Brinell Hardness Test Equation
The Brinell hardness test uses a hardened steel ball indenter that is pushed into the material under a specified force. The diameter of the indentation left in the surface of the material is measured and a Brinell hardness number is calculated from this diameter.
Hardness tests serve an important need in industry even though they do not measure a unique quality that can be termed hardness. The tests are empirical, based on experiments and observation, rather than fundamental theory. Its chief value is as an inspection device, able to detect certain differences in material when they arise even though these differences may be undefinable. For example, two lots of material that have the same hardness may or may not be alike, but if their hardness is different, the materials certainly are not alike.
Several methods have been developed for hardness testing. Those most often used are Brinell, Rockwell, Vickers, Tukon, Sclerscope, and the files test. The first four are based on indentation tests and the fifth on the rebound height of a diamond-tipped metallic hammer. The file test establishes the characteristics of how well a file takes a bite on the material.
The Brinell scale characterizes the indentation hardness of materials through the scale of penetration of an indenter, loaded on a material test-piece. It is one of several definitions of hardness in materials science.
The typical brinell hardness test uses a 10 millimeters (0.39 in) diameter steel ball as an indenter with a 3,000 kgf (29 kN; 6,600 lbf) force. For softer materials, a smaller force is used; for harder materials, a tungsten carbide ball is substituted for the steel ball. The indentation is measured and hardness calculated as:
P = applied force (kgf)
D = diameter of indenter (mm)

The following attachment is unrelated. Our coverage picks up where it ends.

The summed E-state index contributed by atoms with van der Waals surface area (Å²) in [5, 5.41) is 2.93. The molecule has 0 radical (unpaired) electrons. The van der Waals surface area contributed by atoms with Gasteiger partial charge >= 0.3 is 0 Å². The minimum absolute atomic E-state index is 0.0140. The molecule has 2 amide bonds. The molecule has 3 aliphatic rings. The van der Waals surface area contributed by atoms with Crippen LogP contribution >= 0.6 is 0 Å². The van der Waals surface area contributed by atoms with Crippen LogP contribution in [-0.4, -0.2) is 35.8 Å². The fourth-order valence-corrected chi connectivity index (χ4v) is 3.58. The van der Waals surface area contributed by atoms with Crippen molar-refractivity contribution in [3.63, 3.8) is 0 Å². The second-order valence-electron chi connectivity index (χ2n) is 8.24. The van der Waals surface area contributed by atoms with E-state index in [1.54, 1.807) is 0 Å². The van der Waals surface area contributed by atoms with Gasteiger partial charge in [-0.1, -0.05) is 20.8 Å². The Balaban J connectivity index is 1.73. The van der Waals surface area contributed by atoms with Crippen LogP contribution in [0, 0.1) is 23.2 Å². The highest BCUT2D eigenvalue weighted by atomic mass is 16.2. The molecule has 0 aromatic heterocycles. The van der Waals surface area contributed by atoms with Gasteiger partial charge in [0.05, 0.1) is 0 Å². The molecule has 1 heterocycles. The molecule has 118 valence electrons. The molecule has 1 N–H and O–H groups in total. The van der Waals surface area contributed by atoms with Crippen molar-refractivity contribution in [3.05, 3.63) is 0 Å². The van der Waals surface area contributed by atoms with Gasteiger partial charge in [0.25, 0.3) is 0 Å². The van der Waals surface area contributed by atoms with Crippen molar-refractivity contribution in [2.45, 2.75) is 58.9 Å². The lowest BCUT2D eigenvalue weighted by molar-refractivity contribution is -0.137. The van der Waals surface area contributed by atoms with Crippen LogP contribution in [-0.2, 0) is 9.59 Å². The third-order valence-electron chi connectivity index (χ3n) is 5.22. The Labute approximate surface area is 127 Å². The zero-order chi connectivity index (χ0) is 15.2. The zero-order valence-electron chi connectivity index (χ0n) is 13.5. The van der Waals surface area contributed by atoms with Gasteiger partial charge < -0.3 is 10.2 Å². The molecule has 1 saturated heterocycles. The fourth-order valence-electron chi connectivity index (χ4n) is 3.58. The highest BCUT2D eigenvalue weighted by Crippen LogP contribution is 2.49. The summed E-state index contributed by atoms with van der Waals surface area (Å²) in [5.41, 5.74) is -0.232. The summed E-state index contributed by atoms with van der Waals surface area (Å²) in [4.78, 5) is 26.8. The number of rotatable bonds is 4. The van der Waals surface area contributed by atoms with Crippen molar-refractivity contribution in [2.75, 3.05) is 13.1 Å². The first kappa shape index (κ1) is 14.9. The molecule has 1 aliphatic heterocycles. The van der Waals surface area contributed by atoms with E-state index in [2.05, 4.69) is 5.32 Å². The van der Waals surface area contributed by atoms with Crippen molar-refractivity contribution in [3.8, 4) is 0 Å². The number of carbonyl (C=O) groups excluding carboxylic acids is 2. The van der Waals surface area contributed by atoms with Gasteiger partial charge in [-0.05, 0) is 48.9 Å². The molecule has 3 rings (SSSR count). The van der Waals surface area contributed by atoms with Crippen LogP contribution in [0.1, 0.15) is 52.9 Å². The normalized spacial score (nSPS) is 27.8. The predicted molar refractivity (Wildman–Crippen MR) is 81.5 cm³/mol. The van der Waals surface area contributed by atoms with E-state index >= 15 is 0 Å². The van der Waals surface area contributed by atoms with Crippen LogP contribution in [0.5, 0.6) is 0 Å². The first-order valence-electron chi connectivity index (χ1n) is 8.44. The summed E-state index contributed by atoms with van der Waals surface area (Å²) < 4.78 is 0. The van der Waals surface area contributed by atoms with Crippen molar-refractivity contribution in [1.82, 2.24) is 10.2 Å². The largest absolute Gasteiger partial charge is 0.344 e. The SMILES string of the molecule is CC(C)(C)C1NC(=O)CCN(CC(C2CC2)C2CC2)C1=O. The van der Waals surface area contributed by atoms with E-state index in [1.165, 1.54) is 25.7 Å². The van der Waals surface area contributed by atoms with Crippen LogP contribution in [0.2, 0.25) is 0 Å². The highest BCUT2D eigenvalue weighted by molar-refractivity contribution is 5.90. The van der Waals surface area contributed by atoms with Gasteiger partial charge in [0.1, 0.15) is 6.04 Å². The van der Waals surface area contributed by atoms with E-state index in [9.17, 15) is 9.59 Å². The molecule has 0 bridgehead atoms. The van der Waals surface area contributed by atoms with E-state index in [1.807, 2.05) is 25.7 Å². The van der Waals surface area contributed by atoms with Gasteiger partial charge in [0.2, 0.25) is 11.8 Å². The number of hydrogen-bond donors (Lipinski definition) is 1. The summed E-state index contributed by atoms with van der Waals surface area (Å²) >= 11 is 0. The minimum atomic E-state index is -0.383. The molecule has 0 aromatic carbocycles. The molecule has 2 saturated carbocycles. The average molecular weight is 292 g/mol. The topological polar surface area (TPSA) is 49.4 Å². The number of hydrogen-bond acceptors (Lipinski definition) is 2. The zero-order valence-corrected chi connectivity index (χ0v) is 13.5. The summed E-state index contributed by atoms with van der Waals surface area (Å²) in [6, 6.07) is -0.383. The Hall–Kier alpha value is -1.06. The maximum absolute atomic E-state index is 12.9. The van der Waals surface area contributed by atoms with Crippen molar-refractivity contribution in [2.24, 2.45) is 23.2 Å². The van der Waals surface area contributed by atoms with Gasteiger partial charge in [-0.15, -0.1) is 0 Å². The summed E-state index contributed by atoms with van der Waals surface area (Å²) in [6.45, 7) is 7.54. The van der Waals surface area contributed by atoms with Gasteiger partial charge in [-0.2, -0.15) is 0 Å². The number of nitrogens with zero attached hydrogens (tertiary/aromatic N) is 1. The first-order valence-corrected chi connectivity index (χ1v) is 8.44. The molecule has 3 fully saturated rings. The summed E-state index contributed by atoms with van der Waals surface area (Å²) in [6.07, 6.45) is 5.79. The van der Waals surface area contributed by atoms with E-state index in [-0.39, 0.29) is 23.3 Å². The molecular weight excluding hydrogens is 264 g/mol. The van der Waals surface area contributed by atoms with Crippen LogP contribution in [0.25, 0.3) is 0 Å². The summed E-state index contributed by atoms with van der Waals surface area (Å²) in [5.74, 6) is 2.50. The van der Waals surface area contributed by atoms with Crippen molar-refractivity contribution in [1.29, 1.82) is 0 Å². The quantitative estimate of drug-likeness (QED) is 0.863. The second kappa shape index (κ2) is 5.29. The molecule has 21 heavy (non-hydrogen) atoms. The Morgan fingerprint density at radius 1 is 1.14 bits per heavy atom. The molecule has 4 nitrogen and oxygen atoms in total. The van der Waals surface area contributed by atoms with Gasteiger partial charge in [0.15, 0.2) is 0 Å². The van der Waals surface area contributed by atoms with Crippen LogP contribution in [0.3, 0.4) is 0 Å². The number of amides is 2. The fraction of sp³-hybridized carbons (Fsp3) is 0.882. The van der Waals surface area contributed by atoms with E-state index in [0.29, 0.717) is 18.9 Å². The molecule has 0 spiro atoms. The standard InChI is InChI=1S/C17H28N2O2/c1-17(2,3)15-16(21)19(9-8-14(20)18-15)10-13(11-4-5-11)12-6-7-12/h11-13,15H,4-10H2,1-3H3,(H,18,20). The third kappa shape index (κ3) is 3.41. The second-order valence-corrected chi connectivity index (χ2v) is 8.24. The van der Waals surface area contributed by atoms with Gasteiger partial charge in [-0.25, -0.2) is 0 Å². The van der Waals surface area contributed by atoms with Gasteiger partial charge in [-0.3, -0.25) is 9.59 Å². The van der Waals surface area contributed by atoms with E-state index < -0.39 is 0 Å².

d = diameter of indentation (mm)
The BHN can be converted into the ultimate tensile strength (UTS), although the relationship is dependent on the material, and therefore determined empirically. The relationship is based on Meyer's index (n) from Meyer's law. If Meyer's index is less than 2.2 then the ratio of UTS to BHN is 0.36. If Meyer's index is greater than 2.2, then the ratio increases.
BHN is designated by the most commonly used test standards (ASTM E10-12 and ISO 6506–1:2005) as HBW (H from hardness, B from brinell and W from the material of the indenter, tungsten (wolfram) carbide). In former standards HB or HBS were used to refer to measurements made with steel indenters.
HBW is calculated in both standards using the SI units as:
- F = applied force (N)
- D = diameter of indenter (mm)
- d = diameter of indentation (mm)
When quoting a Brinell hardness number (BHN or more commonly HB), the conditions of the test used to obtain the number must be specified. The standard format for specifying tests can be seen in the example "HBW 10/3000". "HBW" means that a tungsten carbide (from the chemical symbol for tungsten) ball indenter was used, as opposed to "HBS", which means a hardened steel ball. The "10" is the ball diameter in millimeters. The "3000" is the force in kilograms force.
The hardness may also be shown as XXX HB YYD2. The XXX is the force to apply (in kgf) on a material of type YY (5 for aluminum alloys, 10 for copper alloys, 30 for steels). Thus a typical steel hardness could be written: 250 HB 30D2. It could be a maximum or a minimum.
Typical Hardness Values:
- Softwood (e.g., pine) 1.6 HBS 10/100
- Hardwood 2.6–7.0 HBS 1.6 10/100
- Lead 5.0 HB (pure lead; alloyed lead typically can range from 5.0 HB to values in excess of 22.0 HB)
- Pure Aluminium 15 HB
- Copper 35 HB
- Mild steel 120 HB
- 18–8 (304) stainless steel annealed 200 HB
- Glass 1550 HB
- Hardened tool steel 600–900 HB (HBW 10/3000)
- Rhenium diboride 4600 HB
A convenient conversion fact is that of Brinell hardness to ultimate tensile strength. For quenched and tempered steel, the tensile strength (psi) is about 500 times the Brinell hardness number (provided the strength is not over 200,000 psi).